New York Times
September 1, 2012
Who won the most medals at the Olympics? Europe. Who has the largest economy in the world? Europe again. And where do most people want to go on holiday? Europe, of course. On many measures of power, the European Union belongs with the United States and China in a global Big Three. Yet say that to officials in Beijing, Washington or any other world capital today and they would probably laugh out loud. As European leaders stagger into yet another round of crisis summitry, this potential superpower is widely viewed as the sick man of the developed world.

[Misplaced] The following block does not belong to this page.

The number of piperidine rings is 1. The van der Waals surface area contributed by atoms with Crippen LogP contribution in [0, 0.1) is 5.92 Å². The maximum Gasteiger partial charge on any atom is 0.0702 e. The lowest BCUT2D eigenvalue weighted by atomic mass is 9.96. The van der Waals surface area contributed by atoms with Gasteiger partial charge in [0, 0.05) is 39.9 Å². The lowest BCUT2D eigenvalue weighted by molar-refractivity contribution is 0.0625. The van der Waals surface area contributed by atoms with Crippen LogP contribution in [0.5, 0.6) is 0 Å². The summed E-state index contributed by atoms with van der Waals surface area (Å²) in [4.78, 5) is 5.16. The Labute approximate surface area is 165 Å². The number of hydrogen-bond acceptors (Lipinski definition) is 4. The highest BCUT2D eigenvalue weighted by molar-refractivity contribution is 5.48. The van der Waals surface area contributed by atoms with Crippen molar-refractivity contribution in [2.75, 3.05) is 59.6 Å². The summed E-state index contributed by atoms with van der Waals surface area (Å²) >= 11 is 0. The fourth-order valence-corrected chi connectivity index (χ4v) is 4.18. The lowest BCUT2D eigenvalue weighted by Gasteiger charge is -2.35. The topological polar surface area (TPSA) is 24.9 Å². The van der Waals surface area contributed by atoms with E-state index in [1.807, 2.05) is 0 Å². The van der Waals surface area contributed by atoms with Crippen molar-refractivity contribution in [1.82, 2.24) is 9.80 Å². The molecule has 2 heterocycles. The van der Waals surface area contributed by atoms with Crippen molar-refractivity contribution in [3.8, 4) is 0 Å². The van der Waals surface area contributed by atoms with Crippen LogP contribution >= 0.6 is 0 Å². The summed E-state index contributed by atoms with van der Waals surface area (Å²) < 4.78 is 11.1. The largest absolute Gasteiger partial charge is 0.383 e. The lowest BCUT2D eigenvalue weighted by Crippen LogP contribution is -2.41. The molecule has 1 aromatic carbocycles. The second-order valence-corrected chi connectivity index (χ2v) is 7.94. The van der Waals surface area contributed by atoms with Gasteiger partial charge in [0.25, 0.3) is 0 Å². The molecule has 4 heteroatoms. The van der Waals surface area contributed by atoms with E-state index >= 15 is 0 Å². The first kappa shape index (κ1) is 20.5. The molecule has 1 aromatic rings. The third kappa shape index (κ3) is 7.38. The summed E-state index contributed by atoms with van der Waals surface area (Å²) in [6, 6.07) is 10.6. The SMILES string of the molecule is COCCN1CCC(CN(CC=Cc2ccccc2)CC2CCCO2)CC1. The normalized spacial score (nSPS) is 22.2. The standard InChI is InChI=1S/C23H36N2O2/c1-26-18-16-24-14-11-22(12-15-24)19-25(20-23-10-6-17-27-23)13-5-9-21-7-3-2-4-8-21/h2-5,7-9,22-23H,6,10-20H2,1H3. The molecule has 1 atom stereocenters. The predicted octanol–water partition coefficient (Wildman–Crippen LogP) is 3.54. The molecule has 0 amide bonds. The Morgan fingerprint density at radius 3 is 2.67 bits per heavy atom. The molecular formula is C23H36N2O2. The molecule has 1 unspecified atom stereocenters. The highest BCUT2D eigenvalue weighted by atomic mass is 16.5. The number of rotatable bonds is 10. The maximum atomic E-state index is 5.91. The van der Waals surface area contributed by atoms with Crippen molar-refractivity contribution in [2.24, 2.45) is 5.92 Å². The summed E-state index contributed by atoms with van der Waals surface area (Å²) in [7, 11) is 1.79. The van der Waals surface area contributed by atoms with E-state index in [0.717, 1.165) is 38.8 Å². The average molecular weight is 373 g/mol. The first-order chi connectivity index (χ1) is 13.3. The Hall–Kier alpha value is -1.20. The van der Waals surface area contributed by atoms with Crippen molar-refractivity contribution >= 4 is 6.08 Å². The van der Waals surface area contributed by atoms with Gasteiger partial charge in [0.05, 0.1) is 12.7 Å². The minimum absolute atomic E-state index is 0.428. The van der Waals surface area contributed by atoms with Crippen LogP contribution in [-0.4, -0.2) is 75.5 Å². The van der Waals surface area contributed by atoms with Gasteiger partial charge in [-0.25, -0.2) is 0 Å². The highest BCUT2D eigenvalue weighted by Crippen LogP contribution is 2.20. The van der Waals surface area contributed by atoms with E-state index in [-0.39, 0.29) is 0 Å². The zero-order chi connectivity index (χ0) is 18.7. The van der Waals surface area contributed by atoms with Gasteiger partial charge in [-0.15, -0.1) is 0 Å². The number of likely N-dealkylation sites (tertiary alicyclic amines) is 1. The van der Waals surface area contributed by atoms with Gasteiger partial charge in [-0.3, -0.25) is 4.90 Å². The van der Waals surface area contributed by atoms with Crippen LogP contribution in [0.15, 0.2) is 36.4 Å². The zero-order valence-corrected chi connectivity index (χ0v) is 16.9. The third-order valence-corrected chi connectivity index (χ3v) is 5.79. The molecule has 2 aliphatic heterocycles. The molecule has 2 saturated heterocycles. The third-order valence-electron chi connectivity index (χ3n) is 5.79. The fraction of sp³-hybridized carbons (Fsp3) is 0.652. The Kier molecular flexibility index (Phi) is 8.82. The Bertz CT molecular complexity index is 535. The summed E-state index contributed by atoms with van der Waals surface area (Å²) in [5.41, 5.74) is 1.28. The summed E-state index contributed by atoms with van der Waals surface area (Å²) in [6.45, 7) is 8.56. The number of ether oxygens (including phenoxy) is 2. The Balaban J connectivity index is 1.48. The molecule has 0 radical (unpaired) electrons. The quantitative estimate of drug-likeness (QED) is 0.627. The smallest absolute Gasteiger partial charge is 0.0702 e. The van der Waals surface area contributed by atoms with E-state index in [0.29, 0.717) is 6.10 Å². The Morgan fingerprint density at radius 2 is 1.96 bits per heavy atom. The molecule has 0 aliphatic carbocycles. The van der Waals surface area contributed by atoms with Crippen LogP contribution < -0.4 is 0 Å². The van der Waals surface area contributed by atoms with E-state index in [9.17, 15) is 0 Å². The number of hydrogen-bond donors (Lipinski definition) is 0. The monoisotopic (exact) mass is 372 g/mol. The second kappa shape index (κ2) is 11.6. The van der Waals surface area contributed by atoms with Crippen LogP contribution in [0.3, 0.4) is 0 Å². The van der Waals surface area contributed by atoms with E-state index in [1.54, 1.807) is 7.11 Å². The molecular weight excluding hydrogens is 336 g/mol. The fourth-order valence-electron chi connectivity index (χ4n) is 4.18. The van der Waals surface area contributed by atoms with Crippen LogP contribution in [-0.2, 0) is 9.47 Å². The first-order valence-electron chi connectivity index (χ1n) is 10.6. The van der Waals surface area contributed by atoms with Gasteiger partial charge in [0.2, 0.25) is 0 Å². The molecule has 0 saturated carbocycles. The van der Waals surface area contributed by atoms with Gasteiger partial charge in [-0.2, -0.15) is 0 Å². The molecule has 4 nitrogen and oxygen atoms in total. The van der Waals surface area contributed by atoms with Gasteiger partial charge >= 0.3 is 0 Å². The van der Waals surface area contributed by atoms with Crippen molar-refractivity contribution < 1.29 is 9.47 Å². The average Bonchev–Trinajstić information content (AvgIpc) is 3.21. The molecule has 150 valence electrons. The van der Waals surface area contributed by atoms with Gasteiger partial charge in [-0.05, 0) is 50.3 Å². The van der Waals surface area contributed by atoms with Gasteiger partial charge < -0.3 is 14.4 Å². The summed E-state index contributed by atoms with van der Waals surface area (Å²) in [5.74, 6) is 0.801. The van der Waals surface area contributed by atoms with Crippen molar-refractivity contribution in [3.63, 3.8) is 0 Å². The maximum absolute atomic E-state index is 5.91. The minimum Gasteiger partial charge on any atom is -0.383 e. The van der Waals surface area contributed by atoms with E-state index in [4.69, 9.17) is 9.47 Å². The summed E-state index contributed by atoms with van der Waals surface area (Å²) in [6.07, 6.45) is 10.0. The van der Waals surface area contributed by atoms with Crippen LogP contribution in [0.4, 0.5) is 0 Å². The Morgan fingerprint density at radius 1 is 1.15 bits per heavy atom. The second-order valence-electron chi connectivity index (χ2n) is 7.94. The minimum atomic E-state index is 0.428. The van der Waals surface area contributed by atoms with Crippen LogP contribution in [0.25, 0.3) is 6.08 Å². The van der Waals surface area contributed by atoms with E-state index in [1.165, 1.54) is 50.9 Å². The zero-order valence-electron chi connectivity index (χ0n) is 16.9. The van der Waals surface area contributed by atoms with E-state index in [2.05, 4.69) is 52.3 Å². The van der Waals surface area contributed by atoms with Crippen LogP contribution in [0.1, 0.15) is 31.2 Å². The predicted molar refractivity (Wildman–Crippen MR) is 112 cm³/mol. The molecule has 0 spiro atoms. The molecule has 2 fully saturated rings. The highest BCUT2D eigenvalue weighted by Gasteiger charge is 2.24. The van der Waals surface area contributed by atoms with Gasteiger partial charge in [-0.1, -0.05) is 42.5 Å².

Why? The flawed design of the euro zone has made Europe’s recession more acute than America’s, and a collapse of the euro zone would drag the rest of the world economy down with it. But why haven’t Europeans shown the political will to save the euro zone by moving toward closer fiscal and political union? What happened to the forces that drove the project of European unification forward over the last 60 years? And, if those have faded, where might Europeans find new inspiration?
As I recently argued in Foreign Affairs, the five great drivers of European unification since the 1950s have now either disappeared or lost much of their energy.